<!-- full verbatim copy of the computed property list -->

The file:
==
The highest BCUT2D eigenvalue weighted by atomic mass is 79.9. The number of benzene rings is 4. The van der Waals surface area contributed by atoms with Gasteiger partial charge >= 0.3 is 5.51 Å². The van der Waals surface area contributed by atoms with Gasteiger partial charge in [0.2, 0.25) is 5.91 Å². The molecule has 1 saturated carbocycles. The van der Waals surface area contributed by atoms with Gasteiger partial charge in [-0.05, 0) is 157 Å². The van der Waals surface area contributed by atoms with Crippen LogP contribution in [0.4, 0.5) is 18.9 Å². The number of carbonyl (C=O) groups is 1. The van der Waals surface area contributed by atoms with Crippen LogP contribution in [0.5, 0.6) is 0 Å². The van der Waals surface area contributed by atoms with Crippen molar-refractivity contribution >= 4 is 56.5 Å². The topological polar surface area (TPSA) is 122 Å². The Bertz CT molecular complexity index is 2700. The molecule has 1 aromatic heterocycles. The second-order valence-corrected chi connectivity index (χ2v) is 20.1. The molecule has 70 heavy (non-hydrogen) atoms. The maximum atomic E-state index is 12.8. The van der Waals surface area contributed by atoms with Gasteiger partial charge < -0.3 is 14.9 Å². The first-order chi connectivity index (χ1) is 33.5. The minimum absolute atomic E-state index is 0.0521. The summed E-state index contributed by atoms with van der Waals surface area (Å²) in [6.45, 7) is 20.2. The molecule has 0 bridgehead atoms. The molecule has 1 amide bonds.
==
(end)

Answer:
The highest BCUT2D eigenvalue weighted by atomic mass is 79.9. The number of benzene rings is 4. The van der Waals surface area contributed by atoms with Gasteiger partial charge >= 0.3 is 5.51 Å². The van der Waals surface area contributed by atoms with Gasteiger partial charge in [0.2, 0.25) is 5.91 Å². The molecule has 1 saturated carbocycles. The van der Waals surface area contributed by atoms with Gasteiger partial charge in [-0.05, 0) is 157 Å². The van der Waals surface area contributed by atoms with Crippen LogP contribution in [0.4, 0.5) is 18.9 Å². The number of carbonyl (C=O) groups is 1. The van der Waals surface area contributed by atoms with Crippen LogP contribution in [0.5, 0.6) is 0 Å². The van der Waals surface area contributed by atoms with Crippen molar-refractivity contribution >= 4 is 56.5 Å². The topological polar surface area (TPSA) is 122 Å². The Bertz CT molecular complexity index is 2700. The molecule has 1 aromatic heterocycles. The second-order valence-corrected chi connectivity index (χ2v) is 20.1. The molecule has 70 heavy (non-hydrogen) atoms. The maximum atomic E-state index is 12.8. The van der Waals surface area contributed by atoms with Gasteiger partial charge < -0.3 is 14.9 Å². The first-order chi connectivity index (χ1) is 33.5. The minimum absolute atomic E-state index is 0.0521. The summed E-state index contributed by atoms with van der Waals surface area (Å²) in [6.45, 7) is 20.2. The molecule has 0 bridgehead atoms. The molecule has 1 amide bonds.